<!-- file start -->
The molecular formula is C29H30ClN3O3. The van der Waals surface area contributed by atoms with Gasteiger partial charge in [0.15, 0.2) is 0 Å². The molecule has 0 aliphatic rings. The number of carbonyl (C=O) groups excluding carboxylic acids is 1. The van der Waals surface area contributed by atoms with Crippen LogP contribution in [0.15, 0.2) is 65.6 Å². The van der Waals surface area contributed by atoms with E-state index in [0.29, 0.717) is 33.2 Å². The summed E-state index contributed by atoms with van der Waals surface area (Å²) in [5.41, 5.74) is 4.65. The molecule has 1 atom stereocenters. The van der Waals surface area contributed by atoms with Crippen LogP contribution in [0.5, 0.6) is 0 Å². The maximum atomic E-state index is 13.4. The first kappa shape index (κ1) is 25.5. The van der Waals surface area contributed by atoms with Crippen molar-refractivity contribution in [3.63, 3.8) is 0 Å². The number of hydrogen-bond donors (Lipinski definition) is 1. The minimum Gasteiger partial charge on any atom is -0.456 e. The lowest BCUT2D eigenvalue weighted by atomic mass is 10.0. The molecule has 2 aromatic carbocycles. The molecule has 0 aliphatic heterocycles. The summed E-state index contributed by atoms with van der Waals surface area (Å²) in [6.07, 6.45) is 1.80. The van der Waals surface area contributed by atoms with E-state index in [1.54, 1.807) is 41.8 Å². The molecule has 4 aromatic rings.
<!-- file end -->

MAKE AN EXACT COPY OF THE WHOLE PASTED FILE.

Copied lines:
The molecular formula is C29H30ClN3O3. The van der Waals surface area contributed by atoms with Gasteiger partial charge in [0.15, 0.2) is 0 Å². The molecule has 0 aliphatic rings. The number of carbonyl (C=O) groups excluding carboxylic acids is 1. The van der Waals surface area contributed by atoms with Crippen LogP contribution in [0.15, 0.2) is 65.6 Å². The van der Waals surface area contributed by atoms with E-state index in [0.29, 0.717) is 33.2 Å². The summed E-state index contributed by atoms with van der Waals surface area (Å²) in [5.41, 5.74) is 4.65. The molecule has 1 atom stereocenters. The van der Waals surface area contributed by atoms with Crippen LogP contribution in [0.5, 0.6) is 0 Å². The maximum atomic E-state index is 13.4. The first kappa shape index (κ1) is 25.5. The van der Waals surface area contributed by atoms with Crippen molar-refractivity contribution in [3.63, 3.8) is 0 Å². The number of hydrogen-bond donors (Lipinski definition) is 1. The minimum Gasteiger partial charge on any atom is -0.456 e. The lowest BCUT2D eigenvalue weighted by atomic mass is 10.0. The molecule has 2 aromatic carbocycles. The molecule has 0 aliphatic heterocycles. The summed E-state index contributed by atoms with van der Waals surface area (Å²) in [6.07, 6.45) is 1.80. The van der Waals surface area contributed by atoms with E-state index in [1.54, 1.807) is 41.8 Å². The molecule has 4 aromatic rings.